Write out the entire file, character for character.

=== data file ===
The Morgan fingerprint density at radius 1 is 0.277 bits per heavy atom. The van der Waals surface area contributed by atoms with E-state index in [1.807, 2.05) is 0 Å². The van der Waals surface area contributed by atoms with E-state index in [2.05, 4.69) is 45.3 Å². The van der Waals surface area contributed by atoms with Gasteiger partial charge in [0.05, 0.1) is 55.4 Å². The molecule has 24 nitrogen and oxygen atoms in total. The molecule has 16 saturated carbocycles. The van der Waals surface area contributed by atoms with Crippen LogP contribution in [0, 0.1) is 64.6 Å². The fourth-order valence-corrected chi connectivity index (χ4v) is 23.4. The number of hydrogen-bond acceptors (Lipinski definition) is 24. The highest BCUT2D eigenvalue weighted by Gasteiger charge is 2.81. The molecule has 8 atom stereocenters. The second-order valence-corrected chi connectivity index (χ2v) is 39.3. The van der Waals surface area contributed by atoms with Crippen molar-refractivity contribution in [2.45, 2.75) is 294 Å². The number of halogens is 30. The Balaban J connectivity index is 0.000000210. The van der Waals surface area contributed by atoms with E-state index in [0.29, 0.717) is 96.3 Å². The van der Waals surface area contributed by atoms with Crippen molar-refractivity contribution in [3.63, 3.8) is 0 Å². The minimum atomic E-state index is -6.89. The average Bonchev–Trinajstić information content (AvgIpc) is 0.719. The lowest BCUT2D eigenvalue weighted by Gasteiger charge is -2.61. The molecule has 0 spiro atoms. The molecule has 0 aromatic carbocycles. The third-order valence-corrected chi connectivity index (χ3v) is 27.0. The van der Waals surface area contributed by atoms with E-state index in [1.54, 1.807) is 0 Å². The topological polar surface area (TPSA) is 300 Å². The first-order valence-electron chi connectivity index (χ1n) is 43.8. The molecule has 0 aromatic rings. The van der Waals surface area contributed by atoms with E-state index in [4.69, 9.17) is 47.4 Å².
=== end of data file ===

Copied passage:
The Morgan fingerprint density at radius 1 is 0.277 bits per heavy atom. The van der Waals surface area contributed by atoms with E-state index in [1.807, 2.05) is 0 Å². The van der Waals surface area contributed by atoms with E-state index in [2.05, 4.69) is 45.3 Å². The van der Waals surface area contributed by atoms with Gasteiger partial charge in [0.05, 0.1) is 55.4 Å². The molecule has 24 nitrogen and oxygen atoms in total. The molecule has 16 saturated carbocycles. The van der Waals surface area contributed by atoms with Crippen LogP contribution in [0, 0.1) is 64.6 Å². The fourth-order valence-corrected chi connectivity index (χ4v) is 23.4. The number of hydrogen-bond acceptors (Lipinski definition) is 24. The highest BCUT2D eigenvalue weighted by Gasteiger charge is 2.81. The molecule has 8 atom stereocenters. The second-order valence-corrected chi connectivity index (χ2v) is 39.3. The van der Waals surface area contributed by atoms with Crippen molar-refractivity contribution in [2.45, 2.75) is 294 Å². The number of halogens is 30. The Balaban J connectivity index is 0.000000210. The van der Waals surface area contributed by atoms with E-state index in [0.29, 0.717) is 96.3 Å². The van der Waals surface area contributed by atoms with Crippen molar-refractivity contribution in [3.63, 3.8) is 0 Å². The minimum atomic E-state index is -6.89. The average Bonchev–Trinajstić information content (AvgIpc) is 0.719. The lowest BCUT2D eigenvalue weighted by Gasteiger charge is -2.61. The molecule has 0 spiro atoms. The molecule has 0 aromatic carbocycles. The third-order valence-corrected chi connectivity index (χ3v) is 27.0. The van der Waals surface area contributed by atoms with E-state index in [1.54, 1.807) is 0 Å². The topological polar surface area (TPSA) is 300 Å². The first-order valence-electron chi connectivity index (χ1n) is 43.8. The molecule has 0 aromatic rings. The van der Waals surface area contributed by atoms with E-state index in [4.69, 9.17) is 47.4 Å².